My response to Electricity Regulatory Authority (ERA) – Jannette Mugisha

My response to Electricity Regulatory Authority (ERA) – Jannette Mugisha

Dear Electricity Regulatory Authority (ERA), I am Jannette Mugisha, an electricity consumer and kin energy issues follower. I am also a social media person that responds and raises social economic issues including energy. I am responding to the comments to raise on different social media issues. I must admit that my responses can only be complete if you didn’t abdicate your statutory responsibility of publishing all information regarding the electricity value chain tariff. It too social media for you to finally but definitely with a possible reluctance, to reveal the Weighted Average Distribution Tariff. We now want you to break it down up to the lowest component of the tariff adjustment formula. Social Media Issues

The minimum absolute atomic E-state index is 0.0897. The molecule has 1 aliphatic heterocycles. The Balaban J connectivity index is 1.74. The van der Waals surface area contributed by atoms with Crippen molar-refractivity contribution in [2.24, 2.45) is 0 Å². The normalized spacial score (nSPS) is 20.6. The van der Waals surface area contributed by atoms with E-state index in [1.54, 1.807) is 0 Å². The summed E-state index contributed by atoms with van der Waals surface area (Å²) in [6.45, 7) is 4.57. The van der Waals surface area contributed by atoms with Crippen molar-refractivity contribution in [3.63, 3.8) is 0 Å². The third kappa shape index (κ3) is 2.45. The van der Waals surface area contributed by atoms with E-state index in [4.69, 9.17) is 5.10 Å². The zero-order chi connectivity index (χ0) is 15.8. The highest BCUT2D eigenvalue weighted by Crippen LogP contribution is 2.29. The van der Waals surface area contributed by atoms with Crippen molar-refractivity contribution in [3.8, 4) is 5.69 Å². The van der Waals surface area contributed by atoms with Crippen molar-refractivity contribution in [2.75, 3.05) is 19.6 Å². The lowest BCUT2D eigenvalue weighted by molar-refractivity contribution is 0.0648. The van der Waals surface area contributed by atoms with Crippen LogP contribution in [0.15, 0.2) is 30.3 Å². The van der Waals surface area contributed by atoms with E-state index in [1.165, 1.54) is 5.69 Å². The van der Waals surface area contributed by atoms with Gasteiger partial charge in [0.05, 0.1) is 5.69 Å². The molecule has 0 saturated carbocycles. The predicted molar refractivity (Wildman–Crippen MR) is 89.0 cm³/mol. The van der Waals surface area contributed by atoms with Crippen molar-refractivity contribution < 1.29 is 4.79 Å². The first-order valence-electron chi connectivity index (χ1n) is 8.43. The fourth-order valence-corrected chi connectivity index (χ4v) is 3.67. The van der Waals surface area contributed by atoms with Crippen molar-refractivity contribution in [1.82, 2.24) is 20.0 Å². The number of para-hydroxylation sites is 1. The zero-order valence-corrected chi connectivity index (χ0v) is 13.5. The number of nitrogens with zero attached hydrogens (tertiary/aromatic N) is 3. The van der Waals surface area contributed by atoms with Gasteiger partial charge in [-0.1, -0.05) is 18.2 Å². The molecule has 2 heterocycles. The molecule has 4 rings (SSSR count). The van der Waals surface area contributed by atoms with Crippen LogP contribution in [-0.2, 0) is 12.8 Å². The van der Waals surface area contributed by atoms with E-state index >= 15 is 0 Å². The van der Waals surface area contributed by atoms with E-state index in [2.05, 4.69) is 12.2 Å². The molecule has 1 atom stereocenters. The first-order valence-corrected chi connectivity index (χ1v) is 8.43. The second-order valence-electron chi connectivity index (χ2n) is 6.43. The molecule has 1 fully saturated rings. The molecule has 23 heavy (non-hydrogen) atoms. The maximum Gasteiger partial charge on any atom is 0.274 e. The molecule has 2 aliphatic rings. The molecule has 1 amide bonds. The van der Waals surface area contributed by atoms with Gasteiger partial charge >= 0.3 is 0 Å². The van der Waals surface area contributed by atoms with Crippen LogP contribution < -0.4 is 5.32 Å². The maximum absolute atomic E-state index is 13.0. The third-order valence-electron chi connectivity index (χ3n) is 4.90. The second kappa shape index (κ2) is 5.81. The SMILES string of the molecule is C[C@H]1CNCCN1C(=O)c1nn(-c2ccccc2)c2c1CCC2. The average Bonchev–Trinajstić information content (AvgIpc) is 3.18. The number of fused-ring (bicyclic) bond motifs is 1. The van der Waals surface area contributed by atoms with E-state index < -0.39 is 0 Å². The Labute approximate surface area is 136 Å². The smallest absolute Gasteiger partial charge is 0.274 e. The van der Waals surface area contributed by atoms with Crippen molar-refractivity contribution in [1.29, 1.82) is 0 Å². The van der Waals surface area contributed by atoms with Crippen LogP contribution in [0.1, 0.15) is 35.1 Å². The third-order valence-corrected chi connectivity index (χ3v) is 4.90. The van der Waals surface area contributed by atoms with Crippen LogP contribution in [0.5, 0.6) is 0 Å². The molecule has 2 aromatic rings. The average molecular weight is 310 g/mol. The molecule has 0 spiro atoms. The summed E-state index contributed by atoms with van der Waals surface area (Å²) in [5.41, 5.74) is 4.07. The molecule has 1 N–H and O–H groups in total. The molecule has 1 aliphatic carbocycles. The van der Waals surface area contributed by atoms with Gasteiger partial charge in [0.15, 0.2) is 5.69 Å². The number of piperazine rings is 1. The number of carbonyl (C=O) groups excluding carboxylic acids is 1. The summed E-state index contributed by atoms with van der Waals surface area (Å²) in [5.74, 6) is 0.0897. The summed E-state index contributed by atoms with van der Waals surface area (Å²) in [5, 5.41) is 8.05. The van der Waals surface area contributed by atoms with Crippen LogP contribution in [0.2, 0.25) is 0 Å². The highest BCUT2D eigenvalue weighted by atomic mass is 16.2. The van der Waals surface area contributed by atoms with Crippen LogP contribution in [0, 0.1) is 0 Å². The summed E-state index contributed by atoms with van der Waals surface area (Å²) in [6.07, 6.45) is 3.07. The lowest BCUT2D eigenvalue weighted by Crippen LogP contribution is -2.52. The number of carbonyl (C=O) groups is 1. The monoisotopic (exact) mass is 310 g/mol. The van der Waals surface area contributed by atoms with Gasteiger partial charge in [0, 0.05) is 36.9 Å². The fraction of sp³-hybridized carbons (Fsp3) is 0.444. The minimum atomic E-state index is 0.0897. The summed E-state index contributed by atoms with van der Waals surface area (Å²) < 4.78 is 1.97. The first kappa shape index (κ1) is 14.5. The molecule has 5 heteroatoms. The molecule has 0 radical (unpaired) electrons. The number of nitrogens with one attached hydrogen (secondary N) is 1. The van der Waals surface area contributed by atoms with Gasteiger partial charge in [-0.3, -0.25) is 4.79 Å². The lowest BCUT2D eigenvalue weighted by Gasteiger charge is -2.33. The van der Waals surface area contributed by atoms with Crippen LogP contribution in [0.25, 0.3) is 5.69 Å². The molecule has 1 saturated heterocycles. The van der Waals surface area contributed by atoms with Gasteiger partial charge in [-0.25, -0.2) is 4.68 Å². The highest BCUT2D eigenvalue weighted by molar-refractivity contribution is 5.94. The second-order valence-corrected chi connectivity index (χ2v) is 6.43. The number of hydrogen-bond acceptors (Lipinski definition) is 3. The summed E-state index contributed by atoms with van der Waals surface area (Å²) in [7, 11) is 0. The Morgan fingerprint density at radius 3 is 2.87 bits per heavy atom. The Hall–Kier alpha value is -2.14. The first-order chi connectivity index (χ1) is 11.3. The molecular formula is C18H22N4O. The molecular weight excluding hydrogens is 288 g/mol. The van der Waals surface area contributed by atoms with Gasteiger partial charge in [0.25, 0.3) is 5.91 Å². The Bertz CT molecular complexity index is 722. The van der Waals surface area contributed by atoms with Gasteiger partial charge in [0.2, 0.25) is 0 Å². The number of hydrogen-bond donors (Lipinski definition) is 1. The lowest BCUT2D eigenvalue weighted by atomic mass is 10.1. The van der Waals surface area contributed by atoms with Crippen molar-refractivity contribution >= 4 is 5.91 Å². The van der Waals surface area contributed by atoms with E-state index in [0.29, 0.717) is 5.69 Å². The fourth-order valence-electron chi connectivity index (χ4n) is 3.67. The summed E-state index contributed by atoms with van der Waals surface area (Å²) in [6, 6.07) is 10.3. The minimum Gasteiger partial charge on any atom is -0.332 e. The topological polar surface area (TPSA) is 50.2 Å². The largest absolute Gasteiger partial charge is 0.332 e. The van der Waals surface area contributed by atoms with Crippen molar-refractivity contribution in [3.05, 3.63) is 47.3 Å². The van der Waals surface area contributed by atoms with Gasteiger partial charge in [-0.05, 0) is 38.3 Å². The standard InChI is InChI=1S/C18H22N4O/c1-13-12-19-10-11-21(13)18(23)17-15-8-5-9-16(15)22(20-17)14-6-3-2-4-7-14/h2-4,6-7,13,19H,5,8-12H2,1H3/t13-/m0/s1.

1. That Umeme charges customers for connection poles, cables and even transformers but lists them as its own assets and investments – for which the consumer tariff is then hiked to sustain the guaranteed ROI . That this unreasonably raises tariffs by approximately 18%. ERA Comment: Investment in the Electricity Supply Industry are managed in accordance with the Investment approval and verification guidelines. Every year, Umeme submits investment plans to the Electricity Regulatory Authority for approval. Upon approval, Umeme executes the approved investments and submits them to the Authority for verification and incorporation into the Asset base. It is not until investments are executed that they qualify to earn a return on investment. Any investment executions that may be found non-compliant with the Investment approval and verification guidelines issued by the Authority are struck of the Rate Base and any amounts earned by Umeme in respect of those assets are clawed back(reconciled and taken away from the company revenue). Investment verifications are undertaken by joint teams from ERA, Umeme andUEDCL. There is, therefore, a proper framework for approving and verifying investments to ensure among others; (1) electricity consumers are deriving benefit from the executed investments, and (2) investments funded by consumers are not included in the Assets Base for computation of the return on investment due to the utility. It is important to note that investments range from extension and construction of medium voltage and low voltage lines, injection of transformers, construction of substations among others. It should be noted that whereas some consumers pay for mostly non-shared lines and transformers, most of the line extensions, transformers and all substations are not consumer financed. In addition, Umeme also invests into customer connections. Currently, domestic consumers on the Umeme network pay only Ush 98,000 for a no-pole connection compared to the actual cost of Ush 332,525. This means that for every no-pole connection executed by Umeme at Ush 98,000, the company injects Ush 234,525 as an investment. Once again, for emphasis, a utility does not and can never earn from an investment paid for by the consumer. The investment verification reports showing executed and verified investments undertaken by Umeme are shown on the ERA website. Sample Investment reports showinginvestmentsundertakenbyUmeme;a) reportb) 2015c) 2.  My response to ERAI agree with you that yes, both the Electricity Act (1999) and the Lease and Assignment Agreement (LAA) between UEDCL and Umeme provide for ERA receiving investment plans and conducting joint verification of investments. Where your response falls short is to inform your readers that the Umeme long identified the weakness in the LAA; that all the 3 parties in the joint verification must agree. Even ERA is toothless whenever Umeme doesn’t agree on the truthfulness of an alleged investment because that’s what the LAA says. For avoidance of doubt, in a Saturday Monitor article of 8th September, 2017, ERA was quoted as claiming the cumulative total Umeme investments as US$371 million. The Umeme2016 annual report that is available on the company website says that as at end December, 2016, Umeme had invested US$ 500 million. If indeed as you allege that you conduct joint/tripartite investment verifications and you are competent enough, what brings the significant divergence between US$ 371 and 500 million? You want the consumer to entrust such an “investment verification committee”? Is it also your evidence that your joint verification has exclusive ability to establish that internally generated revenues are not part of the “investments”. Do you really have that capacity or you leave it to Umeme to laugh at your negative efforts? I want to put it to you that Umeme against the provisions of the concession agreement, uses customer generated revenue to invest and earn a return on investment. If you have contrary evidence, please prove how you arrived at that evidence.ERA, you lost your ability to monitor spending on investments when you impotently watched economic hit men suspend the INVESTMENTS ESCOW Account at Bank of Uganda. You are aware that the concession agreement had given you the authority to determine the level of investment spending by being a signatory to the BOU account. Today, the account has zero balances and that joint “verification” committee doesn’t know any movement of money to pay for investments. I should also add that the illegality of that verification is rooted in the unconstitutionality of that practice. The effect of noncompliance with article 163(3)b of the Constitution of Uganda where all acquisition and disposal of public assets should be externally audited by the Auditor General has led to exaggerated investments and return on such investments and recovery in the tariff. In fact, that weakness has led to double counting DOMC to reflect such procurements as replacement of transformers as “investment”.   Only the Auditor General has the mandate to assure Ugandans of the status of public assets, not the inconclusive committee. Many issues surround new connections costs. I will just respond to your claim of Umeme subsidizing such new connections, especially on no pole service. Surely, why should a new customer, lucky not to require a pole, be charged of any money? Why Umeme should be paid to inspect premises of new applicants when that should be part of their routine and Umeme receives a provision for those costs in the Operations and Maintenance. Most importantly, you say the actual cost of no-pole service is Ush 332,525. My question is; what is there to cost Umeme apart from the Yaka whose cost has been put at Ush98,000/=.Lastly, where were you when Act is and indeed Umeme sold more than51% of its shares against the provisions of the distribution license issued by yourself? Would it not be fair to put your officials to question on how Act is damped future questions on to the Ugandan middle class who believed in your ability to regulate the sector? You allowed Ugandan money on the stock exchange to be raised not for investment in the network but for purposes of an exit? Really?